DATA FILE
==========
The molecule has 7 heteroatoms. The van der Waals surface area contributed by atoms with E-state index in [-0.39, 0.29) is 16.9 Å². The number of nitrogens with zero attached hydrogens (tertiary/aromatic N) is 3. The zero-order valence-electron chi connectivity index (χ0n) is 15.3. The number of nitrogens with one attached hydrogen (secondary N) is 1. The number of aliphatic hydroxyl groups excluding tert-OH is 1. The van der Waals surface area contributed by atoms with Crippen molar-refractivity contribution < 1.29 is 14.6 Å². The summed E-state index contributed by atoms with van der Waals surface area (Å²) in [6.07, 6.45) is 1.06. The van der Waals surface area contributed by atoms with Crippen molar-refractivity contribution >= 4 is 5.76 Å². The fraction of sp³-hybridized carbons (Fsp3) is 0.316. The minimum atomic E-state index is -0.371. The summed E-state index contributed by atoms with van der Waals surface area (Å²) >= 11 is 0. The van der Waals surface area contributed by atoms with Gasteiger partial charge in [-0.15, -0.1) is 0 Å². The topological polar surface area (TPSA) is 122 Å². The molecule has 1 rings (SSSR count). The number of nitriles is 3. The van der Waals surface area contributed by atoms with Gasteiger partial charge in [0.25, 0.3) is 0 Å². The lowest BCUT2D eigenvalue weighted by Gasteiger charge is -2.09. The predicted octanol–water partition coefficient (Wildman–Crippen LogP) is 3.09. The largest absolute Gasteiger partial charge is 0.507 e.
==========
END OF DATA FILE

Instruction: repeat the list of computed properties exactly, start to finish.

The molecule has 7 heteroatoms. The van der Waals surface area contributed by atoms with E-state index in [-0.39, 0.29) is 16.9 Å². The number of nitrogens with zero attached hydrogens (tertiary/aromatic N) is 3. The zero-order valence-electron chi connectivity index (χ0n) is 15.3. The number of nitrogens with one attached hydrogen (secondary N) is 1. The number of aliphatic hydroxyl groups excluding tert-OH is 1. The van der Waals surface area contributed by atoms with Crippen molar-refractivity contribution < 1.29 is 14.6 Å². The summed E-state index contributed by atoms with van der Waals surface area (Å²) in [6.07, 6.45) is 1.06. The van der Waals surface area contributed by atoms with Crippen molar-refractivity contribution >= 4 is 5.76 Å². The fraction of sp³-hybridized carbons (Fsp3) is 0.316. The minimum atomic E-state index is -0.371. The summed E-state index contributed by atoms with van der Waals surface area (Å²) >= 11 is 0. The van der Waals surface area contributed by atoms with Gasteiger partial charge in [-0.15, -0.1) is 0 Å². The topological polar surface area (TPSA) is 122 Å². The molecule has 1 rings (SSSR count). The number of nitriles is 3. The van der Waals surface area contributed by atoms with Gasteiger partial charge in [0.25, 0.3) is 0 Å². The lowest BCUT2D eigenvalue weighted by Gasteiger charge is -2.09. The predicted octanol–water partition coefficient (Wildman–Crippen LogP) is 3.09. The largest absolute Gasteiger partial charge is 0.507 e.